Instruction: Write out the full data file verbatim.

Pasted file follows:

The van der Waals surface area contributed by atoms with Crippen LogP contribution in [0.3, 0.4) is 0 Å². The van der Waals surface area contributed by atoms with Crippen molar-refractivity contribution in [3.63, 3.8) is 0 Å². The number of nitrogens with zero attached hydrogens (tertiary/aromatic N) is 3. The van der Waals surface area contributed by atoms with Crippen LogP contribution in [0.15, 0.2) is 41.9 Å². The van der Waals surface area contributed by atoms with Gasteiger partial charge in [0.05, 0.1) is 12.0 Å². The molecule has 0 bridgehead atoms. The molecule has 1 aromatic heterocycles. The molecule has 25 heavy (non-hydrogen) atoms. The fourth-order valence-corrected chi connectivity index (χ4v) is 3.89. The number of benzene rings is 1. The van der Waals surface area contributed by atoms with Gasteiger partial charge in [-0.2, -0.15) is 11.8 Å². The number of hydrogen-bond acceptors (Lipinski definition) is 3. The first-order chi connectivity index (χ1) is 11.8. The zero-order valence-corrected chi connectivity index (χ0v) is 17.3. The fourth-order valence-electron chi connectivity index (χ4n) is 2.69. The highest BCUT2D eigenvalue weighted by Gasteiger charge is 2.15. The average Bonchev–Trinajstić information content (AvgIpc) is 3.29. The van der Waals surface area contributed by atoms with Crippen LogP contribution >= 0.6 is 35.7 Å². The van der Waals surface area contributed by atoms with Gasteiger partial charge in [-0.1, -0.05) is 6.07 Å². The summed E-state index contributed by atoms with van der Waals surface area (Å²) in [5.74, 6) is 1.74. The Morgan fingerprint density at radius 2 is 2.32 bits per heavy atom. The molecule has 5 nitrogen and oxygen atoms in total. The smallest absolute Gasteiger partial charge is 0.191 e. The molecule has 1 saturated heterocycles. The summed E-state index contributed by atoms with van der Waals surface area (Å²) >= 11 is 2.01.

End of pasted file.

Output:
The van der Waals surface area contributed by atoms with Crippen LogP contribution in [0.3, 0.4) is 0 Å². The van der Waals surface area contributed by atoms with Crippen molar-refractivity contribution in [3.63, 3.8) is 0 Å². The number of nitrogens with zero attached hydrogens (tertiary/aromatic N) is 3. The van der Waals surface area contributed by atoms with Crippen LogP contribution in [0.15, 0.2) is 41.9 Å². The van der Waals surface area contributed by atoms with Gasteiger partial charge in [0.05, 0.1) is 12.0 Å². The molecule has 0 bridgehead atoms. The molecule has 1 aromatic heterocycles. The molecule has 25 heavy (non-hydrogen) atoms. The fourth-order valence-corrected chi connectivity index (χ4v) is 3.89. The number of benzene rings is 1. The van der Waals surface area contributed by atoms with Gasteiger partial charge in [-0.2, -0.15) is 11.8 Å². The number of hydrogen-bond acceptors (Lipinski definition) is 3. The first-order chi connectivity index (χ1) is 11.8. The zero-order valence-corrected chi connectivity index (χ0v) is 17.3. The fourth-order valence-electron chi connectivity index (χ4n) is 2.69. The highest BCUT2D eigenvalue weighted by Gasteiger charge is 2.15. The average Bonchev–Trinajstić information content (AvgIpc) is 3.29. The van der Waals surface area contributed by atoms with Crippen LogP contribution >= 0.6 is 35.7 Å². The van der Waals surface area contributed by atoms with Gasteiger partial charge in [-0.1, -0.05) is 6.07 Å². The summed E-state index contributed by atoms with van der Waals surface area (Å²) in [5.74, 6) is 1.74. The Morgan fingerprint density at radius 2 is 2.32 bits per heavy atom. The molecule has 5 nitrogen and oxygen atoms in total. The smallest absolute Gasteiger partial charge is 0.191 e. The molecule has 1 saturated heterocycles. The summed E-state index contributed by atoms with van der Waals surface area (Å²) >= 11 is 2.01.